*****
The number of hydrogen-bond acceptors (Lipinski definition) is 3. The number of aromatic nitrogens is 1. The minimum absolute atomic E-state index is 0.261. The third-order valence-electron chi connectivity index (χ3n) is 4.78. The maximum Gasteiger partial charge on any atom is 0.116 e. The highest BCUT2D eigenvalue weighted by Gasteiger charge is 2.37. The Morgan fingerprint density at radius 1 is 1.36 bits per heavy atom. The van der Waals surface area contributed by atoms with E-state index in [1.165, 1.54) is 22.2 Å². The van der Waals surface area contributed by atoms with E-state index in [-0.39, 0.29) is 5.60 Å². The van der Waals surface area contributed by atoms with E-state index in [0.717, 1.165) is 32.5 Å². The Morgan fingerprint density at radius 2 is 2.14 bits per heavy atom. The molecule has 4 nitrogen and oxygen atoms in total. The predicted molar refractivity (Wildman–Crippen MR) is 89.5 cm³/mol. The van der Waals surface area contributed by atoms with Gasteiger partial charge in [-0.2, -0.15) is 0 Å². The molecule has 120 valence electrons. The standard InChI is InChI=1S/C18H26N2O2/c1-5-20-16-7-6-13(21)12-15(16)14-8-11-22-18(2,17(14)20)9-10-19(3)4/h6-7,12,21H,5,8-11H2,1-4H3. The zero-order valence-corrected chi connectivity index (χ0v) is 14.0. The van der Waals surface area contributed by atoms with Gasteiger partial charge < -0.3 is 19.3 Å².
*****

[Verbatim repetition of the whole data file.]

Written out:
The number of hydrogen-bond acceptors (Lipinski definition) is 3. The number of aromatic nitrogens is 1. The minimum absolute atomic E-state index is 0.261. The third-order valence-electron chi connectivity index (χ3n) is 4.78. The maximum Gasteiger partial charge on any atom is 0.116 e. The highest BCUT2D eigenvalue weighted by Gasteiger charge is 2.37. The Morgan fingerprint density at radius 1 is 1.36 bits per heavy atom. The van der Waals surface area contributed by atoms with E-state index in [1.165, 1.54) is 22.2 Å². The van der Waals surface area contributed by atoms with E-state index in [-0.39, 0.29) is 5.60 Å². The van der Waals surface area contributed by atoms with E-state index in [0.717, 1.165) is 32.5 Å². The Morgan fingerprint density at radius 2 is 2.14 bits per heavy atom. The molecule has 4 nitrogen and oxygen atoms in total. The predicted molar refractivity (Wildman–Crippen MR) is 89.5 cm³/mol. The van der Waals surface area contributed by atoms with Gasteiger partial charge in [-0.2, -0.15) is 0 Å². The molecule has 120 valence electrons. The standard InChI is InChI=1S/C18H26N2O2/c1-5-20-16-7-6-13(21)12-15(16)14-8-11-22-18(2,17(14)20)9-10-19(3)4/h6-7,12,21H,5,8-11H2,1-4H3. The zero-order valence-corrected chi connectivity index (χ0v) is 14.0. The van der Waals surface area contributed by atoms with Gasteiger partial charge < -0.3 is 19.3 Å².